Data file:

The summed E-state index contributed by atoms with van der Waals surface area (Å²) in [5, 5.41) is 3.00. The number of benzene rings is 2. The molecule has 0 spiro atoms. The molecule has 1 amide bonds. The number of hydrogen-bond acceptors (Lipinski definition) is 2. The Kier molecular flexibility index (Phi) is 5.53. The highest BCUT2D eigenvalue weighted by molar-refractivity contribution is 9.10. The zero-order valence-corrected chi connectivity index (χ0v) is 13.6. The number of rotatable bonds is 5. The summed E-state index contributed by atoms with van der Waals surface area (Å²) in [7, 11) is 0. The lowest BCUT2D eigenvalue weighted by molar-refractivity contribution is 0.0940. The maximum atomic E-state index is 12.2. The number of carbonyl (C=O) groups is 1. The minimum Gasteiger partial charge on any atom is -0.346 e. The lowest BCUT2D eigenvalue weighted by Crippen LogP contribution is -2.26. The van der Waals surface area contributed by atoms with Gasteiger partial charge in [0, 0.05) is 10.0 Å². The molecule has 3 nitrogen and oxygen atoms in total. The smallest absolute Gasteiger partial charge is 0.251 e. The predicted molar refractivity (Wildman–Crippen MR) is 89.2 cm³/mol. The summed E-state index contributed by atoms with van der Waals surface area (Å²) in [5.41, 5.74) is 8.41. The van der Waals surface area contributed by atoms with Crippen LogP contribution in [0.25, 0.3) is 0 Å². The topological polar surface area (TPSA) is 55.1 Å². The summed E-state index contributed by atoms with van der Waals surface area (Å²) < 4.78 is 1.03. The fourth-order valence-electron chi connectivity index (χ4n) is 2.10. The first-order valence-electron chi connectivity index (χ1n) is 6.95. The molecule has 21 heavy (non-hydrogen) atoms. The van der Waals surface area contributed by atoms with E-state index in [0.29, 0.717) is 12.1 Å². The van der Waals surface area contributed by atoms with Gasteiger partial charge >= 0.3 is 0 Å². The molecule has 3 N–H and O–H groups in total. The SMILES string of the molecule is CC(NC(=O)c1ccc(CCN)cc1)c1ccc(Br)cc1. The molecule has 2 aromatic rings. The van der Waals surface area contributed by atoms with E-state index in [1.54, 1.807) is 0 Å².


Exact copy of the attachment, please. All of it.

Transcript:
The summed E-state index contributed by atoms with van der Waals surface area (Å²) in [5, 5.41) is 3.00. The number of benzene rings is 2. The molecule has 0 spiro atoms. The molecule has 1 amide bonds. The number of hydrogen-bond acceptors (Lipinski definition) is 2. The Kier molecular flexibility index (Phi) is 5.53. The highest BCUT2D eigenvalue weighted by molar-refractivity contribution is 9.10. The zero-order valence-corrected chi connectivity index (χ0v) is 13.6. The number of rotatable bonds is 5. The summed E-state index contributed by atoms with van der Waals surface area (Å²) in [7, 11) is 0. The lowest BCUT2D eigenvalue weighted by molar-refractivity contribution is 0.0940. The maximum atomic E-state index is 12.2. The number of carbonyl (C=O) groups is 1. The minimum Gasteiger partial charge on any atom is -0.346 e. The lowest BCUT2D eigenvalue weighted by Crippen LogP contribution is -2.26. The van der Waals surface area contributed by atoms with Gasteiger partial charge in [0, 0.05) is 10.0 Å². The molecule has 3 nitrogen and oxygen atoms in total. The smallest absolute Gasteiger partial charge is 0.251 e. The predicted molar refractivity (Wildman–Crippen MR) is 89.2 cm³/mol. The summed E-state index contributed by atoms with van der Waals surface area (Å²) in [5.41, 5.74) is 8.41. The van der Waals surface area contributed by atoms with Crippen LogP contribution in [0.25, 0.3) is 0 Å². The topological polar surface area (TPSA) is 55.1 Å². The summed E-state index contributed by atoms with van der Waals surface area (Å²) < 4.78 is 1.03. The fourth-order valence-electron chi connectivity index (χ4n) is 2.10. The first-order valence-electron chi connectivity index (χ1n) is 6.95. The molecule has 21 heavy (non-hydrogen) atoms. The van der Waals surface area contributed by atoms with E-state index in [0.29, 0.717) is 12.1 Å². The van der Waals surface area contributed by atoms with Gasteiger partial charge >= 0.3 is 0 Å². The molecule has 3 N–H and O–H groups in total. The SMILES string of the molecule is CC(NC(=O)c1ccc(CCN)cc1)c1ccc(Br)cc1. The molecule has 2 aromatic rings. The van der Waals surface area contributed by atoms with E-state index in [1.54, 1.807) is 0 Å².